Portrait of Santa Rosa is a photo series collected over five years that shows the subtle nuance between the vibrance of small town life and the lethargy in the home of 2,800 people. Rural American towns fight to stay alive everyday. Santa Rosa is one of those where the community fights to resurrect the economy as the youth flea to discover the bigger cities in hopes for something more.
Pressed against I-40, one of America’s largest freeways, it welcomes travelers from the west and east coasts as they cut through the New Mexican community in route to their destinations. The constant flow of travelers keeps a string of motels and truck stops in business while they stop for rest or gas to continue on the highway.
One by one, the businesses are disappearing. The necessary community services are leaving – there is no longer a day care for families to leave their children at while they go to work. The private prison sustains the majority of the workforce, and a string of motels hires international students to staff the housekeeping areas in the peak summer times because they can’t find laborers willing to work.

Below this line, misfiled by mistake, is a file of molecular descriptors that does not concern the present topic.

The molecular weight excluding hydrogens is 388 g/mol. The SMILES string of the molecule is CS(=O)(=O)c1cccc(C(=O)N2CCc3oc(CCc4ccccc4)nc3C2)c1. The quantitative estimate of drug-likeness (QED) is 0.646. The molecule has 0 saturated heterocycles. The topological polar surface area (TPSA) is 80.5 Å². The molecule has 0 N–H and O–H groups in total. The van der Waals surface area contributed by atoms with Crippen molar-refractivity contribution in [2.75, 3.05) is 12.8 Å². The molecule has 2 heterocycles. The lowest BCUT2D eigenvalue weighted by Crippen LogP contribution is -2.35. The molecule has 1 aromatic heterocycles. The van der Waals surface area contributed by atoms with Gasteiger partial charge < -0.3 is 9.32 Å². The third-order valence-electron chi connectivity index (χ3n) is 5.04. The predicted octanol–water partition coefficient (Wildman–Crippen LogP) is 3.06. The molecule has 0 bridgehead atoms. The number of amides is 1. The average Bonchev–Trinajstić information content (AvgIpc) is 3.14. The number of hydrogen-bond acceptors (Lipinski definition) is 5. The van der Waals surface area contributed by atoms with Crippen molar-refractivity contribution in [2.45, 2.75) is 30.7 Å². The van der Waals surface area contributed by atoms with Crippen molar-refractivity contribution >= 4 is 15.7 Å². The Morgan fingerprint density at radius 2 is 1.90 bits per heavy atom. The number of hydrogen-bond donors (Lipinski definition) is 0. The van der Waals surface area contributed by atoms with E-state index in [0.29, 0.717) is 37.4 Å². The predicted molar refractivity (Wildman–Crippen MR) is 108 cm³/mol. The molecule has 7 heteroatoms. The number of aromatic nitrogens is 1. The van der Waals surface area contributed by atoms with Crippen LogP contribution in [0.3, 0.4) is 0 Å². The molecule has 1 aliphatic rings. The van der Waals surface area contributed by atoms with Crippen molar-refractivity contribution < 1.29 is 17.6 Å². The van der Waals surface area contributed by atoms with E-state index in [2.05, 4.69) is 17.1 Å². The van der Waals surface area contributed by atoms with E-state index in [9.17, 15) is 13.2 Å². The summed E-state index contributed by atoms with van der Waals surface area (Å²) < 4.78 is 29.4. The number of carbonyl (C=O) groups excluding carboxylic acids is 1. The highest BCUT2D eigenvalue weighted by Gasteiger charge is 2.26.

Through the changing economy and shifting labor markets, the people who call Santa Rosa home maintain hope for a self-sustaining town hinged upon the simplicity of small town life and a need to survive.
Adria Malcolm is a visual journalist based in Albuquerque, New Mexico. Committed to long form storytelling, she explores themes of substance use disorders, solitude and disease through her work. In 2017, Adria was selected to participate in a mentorship program with Ed Kashi and James Estrin during which she will produce a long form story on the criminalization of addiction. Adria’s is a contributor for The New York Times, Getty, BuzzFeed News and NBC Universal.